I recently worked with a company that matched the profile of my ideal client. The company had a valued employee who excelled at his job but whose written communication skills were problematic. Emails contained numerous errors. Written reports required massive revision and editing from his supervisor. The company spoke about this employee with great respect, and assured me that he was one of the most hard-working employees I would ever meet.

Their description of the situation was the first indicator I had about the complexity of the issue. Although the emails were full of what appeared to be careless errors, this employee was not careless in any other aspects of his job. In fact, he was one of the most attentive, dedicated employees in their department.

I assessed writing samples before I met with the employee, and did a thorough error analysis. There were specific rules of standard grammar and punctuation that the employee had not yet internalized. He also needed support knowing how to break large writing tasks–such as a long report–into organized planning, drafting, revising, and editing steps. The top priority, however, was figuring out how to eliminate the errors he made in his emails.

We worked for several weeks and saw steady progress in all three areas. He learned how to break large writing tasks down into manageable chunks and produced several long reports with ease and confidence. The visual approach we used to cover grammar rules and mechanics made sense to him, and he mastered the content quickly. The strategies we implemented for editing his emails did work, and the number of errors initially decreased. However, as we neared the end of our work together, this was the one area we continued to see discrepancy. He was working hard, and doing everything he had learned. Yet a significant number of his outgoing emails still contained a high percentage of seemingly careless errors.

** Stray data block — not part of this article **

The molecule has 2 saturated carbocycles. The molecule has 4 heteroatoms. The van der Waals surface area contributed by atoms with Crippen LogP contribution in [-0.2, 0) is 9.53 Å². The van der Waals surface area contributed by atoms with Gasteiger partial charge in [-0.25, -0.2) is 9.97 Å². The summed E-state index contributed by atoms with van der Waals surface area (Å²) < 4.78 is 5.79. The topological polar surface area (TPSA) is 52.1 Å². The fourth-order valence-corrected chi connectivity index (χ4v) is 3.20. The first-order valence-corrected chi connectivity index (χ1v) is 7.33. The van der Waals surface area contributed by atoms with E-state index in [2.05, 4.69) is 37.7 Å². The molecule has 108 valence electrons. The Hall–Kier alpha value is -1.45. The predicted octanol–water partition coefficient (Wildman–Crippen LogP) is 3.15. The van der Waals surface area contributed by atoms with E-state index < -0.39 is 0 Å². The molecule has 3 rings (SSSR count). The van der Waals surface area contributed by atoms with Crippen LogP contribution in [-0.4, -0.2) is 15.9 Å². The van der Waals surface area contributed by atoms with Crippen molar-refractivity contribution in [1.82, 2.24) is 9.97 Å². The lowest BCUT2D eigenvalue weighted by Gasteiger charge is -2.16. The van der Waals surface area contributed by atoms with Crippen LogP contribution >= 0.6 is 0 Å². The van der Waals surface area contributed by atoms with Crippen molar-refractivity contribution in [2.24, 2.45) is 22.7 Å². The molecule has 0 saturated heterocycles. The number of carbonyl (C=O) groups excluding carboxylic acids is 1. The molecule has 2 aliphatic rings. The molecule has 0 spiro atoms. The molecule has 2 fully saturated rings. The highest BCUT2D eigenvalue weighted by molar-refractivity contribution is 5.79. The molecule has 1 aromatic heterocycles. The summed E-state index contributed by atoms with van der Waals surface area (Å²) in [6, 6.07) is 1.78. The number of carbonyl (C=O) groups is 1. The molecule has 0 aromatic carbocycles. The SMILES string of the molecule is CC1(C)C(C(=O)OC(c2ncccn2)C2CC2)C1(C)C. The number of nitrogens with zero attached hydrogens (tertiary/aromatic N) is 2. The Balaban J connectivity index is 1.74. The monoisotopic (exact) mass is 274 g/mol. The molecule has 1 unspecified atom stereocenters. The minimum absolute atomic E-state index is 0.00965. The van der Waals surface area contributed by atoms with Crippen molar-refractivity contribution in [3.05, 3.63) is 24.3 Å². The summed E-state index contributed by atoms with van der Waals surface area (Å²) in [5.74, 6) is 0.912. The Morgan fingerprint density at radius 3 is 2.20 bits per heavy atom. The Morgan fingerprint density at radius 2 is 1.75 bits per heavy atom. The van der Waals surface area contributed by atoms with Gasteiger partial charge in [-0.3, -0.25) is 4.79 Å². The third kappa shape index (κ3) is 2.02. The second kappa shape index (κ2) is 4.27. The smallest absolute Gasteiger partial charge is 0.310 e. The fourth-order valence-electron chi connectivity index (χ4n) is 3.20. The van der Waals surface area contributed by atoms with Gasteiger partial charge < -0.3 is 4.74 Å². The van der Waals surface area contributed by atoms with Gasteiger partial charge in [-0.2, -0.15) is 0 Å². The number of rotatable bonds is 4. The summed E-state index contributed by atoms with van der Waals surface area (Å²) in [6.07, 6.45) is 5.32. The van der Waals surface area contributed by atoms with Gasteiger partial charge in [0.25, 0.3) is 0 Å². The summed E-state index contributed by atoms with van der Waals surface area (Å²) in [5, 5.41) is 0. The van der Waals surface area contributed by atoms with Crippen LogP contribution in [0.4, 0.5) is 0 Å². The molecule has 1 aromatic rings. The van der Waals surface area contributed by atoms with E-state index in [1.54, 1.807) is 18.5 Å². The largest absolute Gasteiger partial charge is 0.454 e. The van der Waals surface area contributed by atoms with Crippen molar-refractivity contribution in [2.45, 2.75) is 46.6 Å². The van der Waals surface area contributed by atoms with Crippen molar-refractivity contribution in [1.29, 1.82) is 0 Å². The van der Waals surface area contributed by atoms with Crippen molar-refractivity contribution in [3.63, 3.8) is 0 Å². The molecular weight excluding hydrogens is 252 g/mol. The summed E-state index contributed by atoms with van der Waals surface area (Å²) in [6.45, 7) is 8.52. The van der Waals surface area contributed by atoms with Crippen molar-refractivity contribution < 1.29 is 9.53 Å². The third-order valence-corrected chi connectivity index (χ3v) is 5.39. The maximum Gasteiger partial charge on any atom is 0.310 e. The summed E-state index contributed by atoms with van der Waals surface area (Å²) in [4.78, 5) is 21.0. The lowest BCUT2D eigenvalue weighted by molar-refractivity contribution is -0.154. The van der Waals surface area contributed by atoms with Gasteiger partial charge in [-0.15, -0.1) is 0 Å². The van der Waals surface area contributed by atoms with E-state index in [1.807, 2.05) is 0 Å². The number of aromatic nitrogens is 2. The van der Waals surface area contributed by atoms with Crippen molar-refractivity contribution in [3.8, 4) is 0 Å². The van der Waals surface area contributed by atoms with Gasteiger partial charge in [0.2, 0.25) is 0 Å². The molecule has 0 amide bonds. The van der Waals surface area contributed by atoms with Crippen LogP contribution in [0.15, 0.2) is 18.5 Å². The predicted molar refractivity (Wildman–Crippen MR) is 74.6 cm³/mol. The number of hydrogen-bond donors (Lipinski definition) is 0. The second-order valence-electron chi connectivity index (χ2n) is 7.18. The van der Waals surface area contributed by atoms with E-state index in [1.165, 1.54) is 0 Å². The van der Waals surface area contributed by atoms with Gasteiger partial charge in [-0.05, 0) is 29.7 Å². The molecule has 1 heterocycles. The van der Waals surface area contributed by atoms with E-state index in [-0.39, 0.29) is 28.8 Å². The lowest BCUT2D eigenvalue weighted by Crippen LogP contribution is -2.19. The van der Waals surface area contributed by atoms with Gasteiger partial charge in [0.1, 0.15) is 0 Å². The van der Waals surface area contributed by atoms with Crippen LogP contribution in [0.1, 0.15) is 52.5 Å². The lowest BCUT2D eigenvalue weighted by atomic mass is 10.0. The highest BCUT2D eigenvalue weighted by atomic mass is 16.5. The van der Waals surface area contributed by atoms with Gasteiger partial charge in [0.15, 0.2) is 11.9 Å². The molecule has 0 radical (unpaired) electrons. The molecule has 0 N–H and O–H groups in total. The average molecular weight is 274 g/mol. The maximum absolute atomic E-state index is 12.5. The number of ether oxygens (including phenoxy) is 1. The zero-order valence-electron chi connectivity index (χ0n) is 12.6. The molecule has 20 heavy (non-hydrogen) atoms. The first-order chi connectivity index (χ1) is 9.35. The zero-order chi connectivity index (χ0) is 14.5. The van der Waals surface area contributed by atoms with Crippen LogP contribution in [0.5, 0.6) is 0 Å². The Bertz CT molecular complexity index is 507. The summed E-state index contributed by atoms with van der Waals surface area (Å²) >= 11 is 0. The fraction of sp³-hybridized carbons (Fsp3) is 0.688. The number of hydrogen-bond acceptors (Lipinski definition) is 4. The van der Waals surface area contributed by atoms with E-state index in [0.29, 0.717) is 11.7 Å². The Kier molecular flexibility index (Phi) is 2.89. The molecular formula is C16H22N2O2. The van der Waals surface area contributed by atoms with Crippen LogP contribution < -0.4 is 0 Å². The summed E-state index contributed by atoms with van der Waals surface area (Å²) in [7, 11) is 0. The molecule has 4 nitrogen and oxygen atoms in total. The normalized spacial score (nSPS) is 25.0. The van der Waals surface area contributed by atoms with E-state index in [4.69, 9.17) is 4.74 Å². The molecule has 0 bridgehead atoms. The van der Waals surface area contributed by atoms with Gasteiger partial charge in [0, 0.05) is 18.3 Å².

I did more research, and asked my client to return to the basics with me. Using a sentence he had written, I asked him to read the same sentence on his computer screen first, then on paper, and finally on an angled iPad screen. In all three trials, his brain autocorrected the error that was present in his writing. He could not see the error, and read the sentence as if it had already been corrected.

Then I asked him to use a free text-to-speech app that read the sentence out loud to him. He heard and corrected the error immediately, laughing with some discomfort at how obvious the error was. We continued to test this application, and found that, by using this tool in conjunction with the other skills he mastered through our work together, my client was able to independently identify and correct nearly 100% of the errors he made in his writing. With this final triumph, he had overcome and resolved every issue of concern his employer had identified.

For every kind of error that is made, and for every aspect of a communication breakdown, there is a structure and strategy available to change the outcome. The key to success is found in our willingness to suspend our assumptions about the problem so that we can address what is at the root of the issue. I am grateful to employers who see “careless” errors and dare to ask, “What can be done about this?” I am humbled by the trust and courage of the clients who work with us and help prove that some errors were never careless.